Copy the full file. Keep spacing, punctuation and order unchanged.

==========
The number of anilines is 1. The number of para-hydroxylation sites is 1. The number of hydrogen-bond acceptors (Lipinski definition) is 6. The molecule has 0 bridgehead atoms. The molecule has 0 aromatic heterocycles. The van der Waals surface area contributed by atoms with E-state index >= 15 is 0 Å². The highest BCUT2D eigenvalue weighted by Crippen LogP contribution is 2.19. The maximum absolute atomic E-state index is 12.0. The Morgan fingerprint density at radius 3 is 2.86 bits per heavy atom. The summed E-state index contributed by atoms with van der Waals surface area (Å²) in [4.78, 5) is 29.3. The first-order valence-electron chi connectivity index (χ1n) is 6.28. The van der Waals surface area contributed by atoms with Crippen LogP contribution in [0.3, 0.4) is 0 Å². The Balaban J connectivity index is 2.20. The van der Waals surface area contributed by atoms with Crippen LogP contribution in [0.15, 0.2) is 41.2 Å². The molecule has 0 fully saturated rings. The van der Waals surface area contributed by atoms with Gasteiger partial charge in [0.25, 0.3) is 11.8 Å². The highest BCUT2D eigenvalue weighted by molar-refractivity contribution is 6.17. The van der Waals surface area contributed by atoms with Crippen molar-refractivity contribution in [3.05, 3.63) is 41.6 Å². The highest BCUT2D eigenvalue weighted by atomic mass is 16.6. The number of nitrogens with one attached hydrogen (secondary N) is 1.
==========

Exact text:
The number of anilines is 1. The number of para-hydroxylation sites is 1. The number of hydrogen-bond acceptors (Lipinski definition) is 6. The molecule has 0 bridgehead atoms. The molecule has 0 aromatic heterocycles. The van der Waals surface area contributed by atoms with E-state index >= 15 is 0 Å². The highest BCUT2D eigenvalue weighted by Crippen LogP contribution is 2.19. The maximum absolute atomic E-state index is 12.0. The Morgan fingerprint density at radius 3 is 2.86 bits per heavy atom. The summed E-state index contributed by atoms with van der Waals surface area (Å²) in [4.78, 5) is 29.3. The first-order valence-electron chi connectivity index (χ1n) is 6.28. The van der Waals surface area contributed by atoms with Crippen LogP contribution in [0.3, 0.4) is 0 Å². The Balaban J connectivity index is 2.20. The van der Waals surface area contributed by atoms with Crippen LogP contribution in [0.15, 0.2) is 41.2 Å². The molecule has 0 fully saturated rings. The van der Waals surface area contributed by atoms with Gasteiger partial charge in [0.25, 0.3) is 11.8 Å². The highest BCUT2D eigenvalue weighted by molar-refractivity contribution is 6.17. The van der Waals surface area contributed by atoms with Crippen molar-refractivity contribution in [3.05, 3.63) is 41.6 Å². The highest BCUT2D eigenvalue weighted by atomic mass is 16.6. The number of nitrogens with one attached hydrogen (secondary N) is 1.